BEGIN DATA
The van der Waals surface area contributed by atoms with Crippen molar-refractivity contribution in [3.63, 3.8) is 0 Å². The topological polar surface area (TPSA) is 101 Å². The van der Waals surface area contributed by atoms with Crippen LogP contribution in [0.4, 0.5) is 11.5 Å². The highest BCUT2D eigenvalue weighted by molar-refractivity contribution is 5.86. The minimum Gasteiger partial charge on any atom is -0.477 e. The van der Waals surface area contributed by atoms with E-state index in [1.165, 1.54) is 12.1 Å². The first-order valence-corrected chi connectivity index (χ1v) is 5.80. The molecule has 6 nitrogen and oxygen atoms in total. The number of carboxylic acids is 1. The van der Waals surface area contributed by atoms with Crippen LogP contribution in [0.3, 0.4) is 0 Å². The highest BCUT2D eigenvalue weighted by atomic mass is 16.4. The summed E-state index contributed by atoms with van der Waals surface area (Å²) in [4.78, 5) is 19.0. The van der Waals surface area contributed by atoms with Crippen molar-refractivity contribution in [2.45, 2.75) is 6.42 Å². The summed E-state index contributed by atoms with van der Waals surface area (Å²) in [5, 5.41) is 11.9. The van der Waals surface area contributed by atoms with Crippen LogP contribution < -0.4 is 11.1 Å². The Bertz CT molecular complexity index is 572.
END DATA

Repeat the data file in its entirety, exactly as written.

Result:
The van der Waals surface area contributed by atoms with Crippen molar-refractivity contribution in [3.63, 3.8) is 0 Å². The topological polar surface area (TPSA) is 101 Å². The van der Waals surface area contributed by atoms with Crippen LogP contribution in [0.4, 0.5) is 11.5 Å². The highest BCUT2D eigenvalue weighted by molar-refractivity contribution is 5.86. The minimum Gasteiger partial charge on any atom is -0.477 e. The van der Waals surface area contributed by atoms with E-state index in [1.165, 1.54) is 12.1 Å². The first-order valence-corrected chi connectivity index (χ1v) is 5.80. The molecule has 6 nitrogen and oxygen atoms in total. The number of carboxylic acids is 1. The van der Waals surface area contributed by atoms with Crippen LogP contribution in [0.3, 0.4) is 0 Å². The highest BCUT2D eigenvalue weighted by atomic mass is 16.4. The summed E-state index contributed by atoms with van der Waals surface area (Å²) in [4.78, 5) is 19.0. The van der Waals surface area contributed by atoms with Crippen molar-refractivity contribution in [2.45, 2.75) is 6.42 Å². The summed E-state index contributed by atoms with van der Waals surface area (Å²) in [5, 5.41) is 11.9. The van der Waals surface area contributed by atoms with Crippen LogP contribution < -0.4 is 11.1 Å². The Bertz CT molecular complexity index is 572.